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Okay, maybe I just don’t like him. Sure, he has some nice ideals and emits an overwhelming sense of confidence and bravado, but when it comes right down to it, he’s just too stupid for me to really admire or respect.

Kamina tackles every problem that arises in only the most literal sense. He tackles it. Hits it, smacks it, beats it, smashes the living shit out of it and then moves forward to destroy even more inevitable things that are sure to get in his way. Instead of formulating any sort of strategy, Kamina’s only plan is strike even harder, and for the most part this works…until it doesn’t. His brashness can only take him so far, and what’s worse is that it puts everyone that looks up to him in danger.

I wouldn’t consider Kamina to be a “larger than life” kind of character. If anything, he only thinks that he is. It’s this ideal that seems to push him onward and upward, until his drill pierces the heavens. Or until he dies trying. But this isn’t the only ideal that he lives by. His second most prevalent ideal is that of exuberating manliness. Kamina tries to define what it means to be a man, and I must say I’m not quite a fan of what he’s come up with. In his world, men must be strong in pretty much two basic ways: Physically and strength of will. I think of myself as a man, but not because of those two standards. Really, the only thing that defines being a man to me is having a penis, and even that might be up to debate. But to Kamina, power and determination are all that matter and that’s why he dies lol.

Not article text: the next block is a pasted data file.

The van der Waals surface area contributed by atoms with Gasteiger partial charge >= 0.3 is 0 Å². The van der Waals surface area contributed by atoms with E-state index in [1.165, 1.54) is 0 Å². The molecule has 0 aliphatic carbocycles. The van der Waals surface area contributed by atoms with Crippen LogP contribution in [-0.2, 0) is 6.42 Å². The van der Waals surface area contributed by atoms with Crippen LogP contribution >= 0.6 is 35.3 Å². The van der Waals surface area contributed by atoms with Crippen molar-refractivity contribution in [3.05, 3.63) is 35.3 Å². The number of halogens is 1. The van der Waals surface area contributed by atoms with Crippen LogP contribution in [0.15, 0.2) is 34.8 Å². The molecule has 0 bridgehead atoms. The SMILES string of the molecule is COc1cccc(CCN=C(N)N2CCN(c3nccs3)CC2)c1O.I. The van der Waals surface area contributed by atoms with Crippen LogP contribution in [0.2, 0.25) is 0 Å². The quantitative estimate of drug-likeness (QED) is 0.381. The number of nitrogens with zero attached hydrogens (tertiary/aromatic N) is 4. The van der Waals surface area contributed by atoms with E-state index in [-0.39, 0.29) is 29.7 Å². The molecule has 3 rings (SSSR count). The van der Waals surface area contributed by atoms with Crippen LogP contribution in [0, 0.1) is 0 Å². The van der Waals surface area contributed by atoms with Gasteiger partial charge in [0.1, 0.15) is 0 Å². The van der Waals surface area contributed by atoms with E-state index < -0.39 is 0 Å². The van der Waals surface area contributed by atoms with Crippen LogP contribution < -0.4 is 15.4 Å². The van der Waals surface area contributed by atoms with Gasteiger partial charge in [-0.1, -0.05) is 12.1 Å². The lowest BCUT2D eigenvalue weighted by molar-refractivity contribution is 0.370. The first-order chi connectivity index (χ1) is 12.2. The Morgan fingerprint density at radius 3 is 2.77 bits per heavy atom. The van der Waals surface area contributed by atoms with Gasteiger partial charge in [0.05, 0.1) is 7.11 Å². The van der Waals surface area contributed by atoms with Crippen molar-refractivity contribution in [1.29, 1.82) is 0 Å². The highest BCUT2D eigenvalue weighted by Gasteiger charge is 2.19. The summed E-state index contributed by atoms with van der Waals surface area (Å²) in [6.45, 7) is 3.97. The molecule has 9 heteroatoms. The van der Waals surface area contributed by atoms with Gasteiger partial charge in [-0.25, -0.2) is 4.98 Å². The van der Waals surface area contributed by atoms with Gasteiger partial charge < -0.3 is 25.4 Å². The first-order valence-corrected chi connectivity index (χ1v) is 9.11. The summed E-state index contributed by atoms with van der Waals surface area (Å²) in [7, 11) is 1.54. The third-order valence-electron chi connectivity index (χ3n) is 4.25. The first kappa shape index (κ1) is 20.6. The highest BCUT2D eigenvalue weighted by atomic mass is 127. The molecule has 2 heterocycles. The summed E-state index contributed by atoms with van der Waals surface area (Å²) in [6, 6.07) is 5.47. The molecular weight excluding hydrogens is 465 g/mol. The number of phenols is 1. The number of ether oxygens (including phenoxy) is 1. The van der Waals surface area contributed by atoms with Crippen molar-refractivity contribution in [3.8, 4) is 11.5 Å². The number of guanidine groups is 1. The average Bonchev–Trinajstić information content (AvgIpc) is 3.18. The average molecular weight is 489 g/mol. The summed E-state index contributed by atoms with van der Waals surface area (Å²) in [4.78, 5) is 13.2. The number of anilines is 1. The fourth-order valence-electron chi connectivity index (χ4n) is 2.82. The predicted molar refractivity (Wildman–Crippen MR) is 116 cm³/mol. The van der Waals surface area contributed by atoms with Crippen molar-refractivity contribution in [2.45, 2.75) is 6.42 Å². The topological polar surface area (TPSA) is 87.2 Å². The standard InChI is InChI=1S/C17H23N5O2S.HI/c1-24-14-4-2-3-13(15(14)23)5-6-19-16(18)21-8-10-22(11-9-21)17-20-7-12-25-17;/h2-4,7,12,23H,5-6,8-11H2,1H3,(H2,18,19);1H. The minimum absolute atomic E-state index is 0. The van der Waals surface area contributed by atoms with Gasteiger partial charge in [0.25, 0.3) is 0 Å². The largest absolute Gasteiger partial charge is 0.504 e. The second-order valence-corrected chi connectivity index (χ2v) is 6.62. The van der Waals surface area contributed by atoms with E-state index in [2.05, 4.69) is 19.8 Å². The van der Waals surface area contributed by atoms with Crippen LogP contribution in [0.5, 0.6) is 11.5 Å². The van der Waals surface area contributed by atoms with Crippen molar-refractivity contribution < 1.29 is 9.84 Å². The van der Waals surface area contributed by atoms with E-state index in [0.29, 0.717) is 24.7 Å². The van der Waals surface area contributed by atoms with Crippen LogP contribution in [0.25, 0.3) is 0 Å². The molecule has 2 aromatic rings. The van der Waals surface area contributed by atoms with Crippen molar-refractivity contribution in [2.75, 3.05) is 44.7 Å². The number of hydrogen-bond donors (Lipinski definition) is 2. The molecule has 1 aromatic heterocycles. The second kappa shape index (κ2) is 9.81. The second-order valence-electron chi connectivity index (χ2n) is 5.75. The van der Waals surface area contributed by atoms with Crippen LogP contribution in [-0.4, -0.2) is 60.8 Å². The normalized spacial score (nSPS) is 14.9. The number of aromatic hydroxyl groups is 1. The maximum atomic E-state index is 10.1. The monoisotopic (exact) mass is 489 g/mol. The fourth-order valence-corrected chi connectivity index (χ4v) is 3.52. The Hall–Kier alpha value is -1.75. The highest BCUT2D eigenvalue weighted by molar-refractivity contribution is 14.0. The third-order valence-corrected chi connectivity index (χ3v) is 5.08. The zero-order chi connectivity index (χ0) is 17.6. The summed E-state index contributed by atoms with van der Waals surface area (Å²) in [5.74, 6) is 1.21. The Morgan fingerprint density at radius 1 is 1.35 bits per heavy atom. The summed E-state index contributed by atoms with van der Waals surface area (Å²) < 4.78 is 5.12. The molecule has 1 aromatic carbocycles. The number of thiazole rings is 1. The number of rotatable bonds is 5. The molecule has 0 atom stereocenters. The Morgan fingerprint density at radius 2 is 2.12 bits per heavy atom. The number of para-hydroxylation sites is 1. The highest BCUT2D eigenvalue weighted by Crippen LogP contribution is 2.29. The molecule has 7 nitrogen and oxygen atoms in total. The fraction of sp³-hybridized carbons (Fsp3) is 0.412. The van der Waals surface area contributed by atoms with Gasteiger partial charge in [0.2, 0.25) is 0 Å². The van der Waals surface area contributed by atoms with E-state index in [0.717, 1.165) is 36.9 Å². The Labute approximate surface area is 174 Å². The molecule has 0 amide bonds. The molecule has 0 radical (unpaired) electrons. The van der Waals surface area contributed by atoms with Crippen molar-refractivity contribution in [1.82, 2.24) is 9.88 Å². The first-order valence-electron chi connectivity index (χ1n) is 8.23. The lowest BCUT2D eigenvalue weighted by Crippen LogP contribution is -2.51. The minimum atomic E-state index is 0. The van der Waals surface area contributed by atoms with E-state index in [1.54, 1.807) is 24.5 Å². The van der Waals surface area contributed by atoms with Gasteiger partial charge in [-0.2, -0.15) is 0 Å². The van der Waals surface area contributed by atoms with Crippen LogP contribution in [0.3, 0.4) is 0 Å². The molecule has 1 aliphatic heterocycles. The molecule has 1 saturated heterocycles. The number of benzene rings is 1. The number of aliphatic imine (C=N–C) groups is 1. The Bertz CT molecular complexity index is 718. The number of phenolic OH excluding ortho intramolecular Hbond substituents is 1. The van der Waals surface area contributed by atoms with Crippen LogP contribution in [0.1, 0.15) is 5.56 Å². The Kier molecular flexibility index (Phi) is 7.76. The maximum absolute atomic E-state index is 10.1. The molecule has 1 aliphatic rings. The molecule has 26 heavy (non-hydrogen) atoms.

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But on a serious note, I’m always a sucker for willpower. It’s one of the most aspirational themes to stick to in storytelling, mainly because success is something most everyone wants, and not giving up just seems like the most splendid, solid, unarguable advice you can ever give someone. Don’t give up on your dreams kids and one day you can reach the stars! But then reality kicks in and smacks your ass down, pushes your head into the dirt and makes you eat it too. There are a lot more things that you will need in life than just the will to keep carrying on. Sure, it’s important, but so is having a functional head on your shoulders.

My main issue with Kamina however, is not his manliness or thick-headed nature. No, my main gripe with this otherwise bearable character is that he is un-relatable on a very fundamental level. And that level is fear. Humans have fear. Animals have fear. Plants have fear? Everything has fear, except for Kamina. And that annoys me. Fear is absolutely essential when it comes to survival, because without it you never know when to back off, and that’s why he dies lol. And what gives him the right to be fearless? This barren wasteland hell scape that he was born into? Perhaps, but what about his comrades? Surely he must care for Simon and fear for his safety, and yet he always finds a way to put them in harm’s way.